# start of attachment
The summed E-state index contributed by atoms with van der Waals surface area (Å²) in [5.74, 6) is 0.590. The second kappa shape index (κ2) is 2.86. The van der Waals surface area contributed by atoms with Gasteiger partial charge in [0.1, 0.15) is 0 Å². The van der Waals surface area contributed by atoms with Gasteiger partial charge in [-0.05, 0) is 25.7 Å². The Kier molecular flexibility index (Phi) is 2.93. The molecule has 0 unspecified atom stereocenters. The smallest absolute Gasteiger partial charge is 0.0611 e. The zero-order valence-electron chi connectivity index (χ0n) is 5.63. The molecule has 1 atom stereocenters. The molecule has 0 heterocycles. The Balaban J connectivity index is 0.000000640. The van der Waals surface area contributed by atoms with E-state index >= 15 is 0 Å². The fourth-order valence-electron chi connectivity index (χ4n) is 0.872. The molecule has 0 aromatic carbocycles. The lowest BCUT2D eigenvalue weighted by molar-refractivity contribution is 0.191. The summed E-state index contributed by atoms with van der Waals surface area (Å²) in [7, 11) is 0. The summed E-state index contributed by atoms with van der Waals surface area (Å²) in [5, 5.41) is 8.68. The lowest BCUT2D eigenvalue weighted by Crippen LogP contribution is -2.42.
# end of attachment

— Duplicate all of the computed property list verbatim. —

The summed E-state index contributed by atoms with van der Waals surface area (Å²) in [5.74, 6) is 0.590. The second kappa shape index (κ2) is 2.86. The van der Waals surface area contributed by atoms with Gasteiger partial charge in [0.1, 0.15) is 0 Å². The van der Waals surface area contributed by atoms with Gasteiger partial charge in [-0.05, 0) is 25.7 Å². The Kier molecular flexibility index (Phi) is 2.93. The molecule has 0 unspecified atom stereocenters. The smallest absolute Gasteiger partial charge is 0.0611 e. The zero-order valence-electron chi connectivity index (χ0n) is 5.63. The molecule has 1 atom stereocenters. The molecule has 0 heterocycles. The Balaban J connectivity index is 0.000000640. The van der Waals surface area contributed by atoms with E-state index >= 15 is 0 Å². The fourth-order valence-electron chi connectivity index (χ4n) is 0.872. The molecule has 0 aromatic carbocycles. The lowest BCUT2D eigenvalue weighted by molar-refractivity contribution is 0.191. The summed E-state index contributed by atoms with van der Waals surface area (Å²) in [7, 11) is 0. The summed E-state index contributed by atoms with van der Waals surface area (Å²) in [5, 5.41) is 8.68. The lowest BCUT2D eigenvalue weighted by Crippen LogP contribution is -2.42.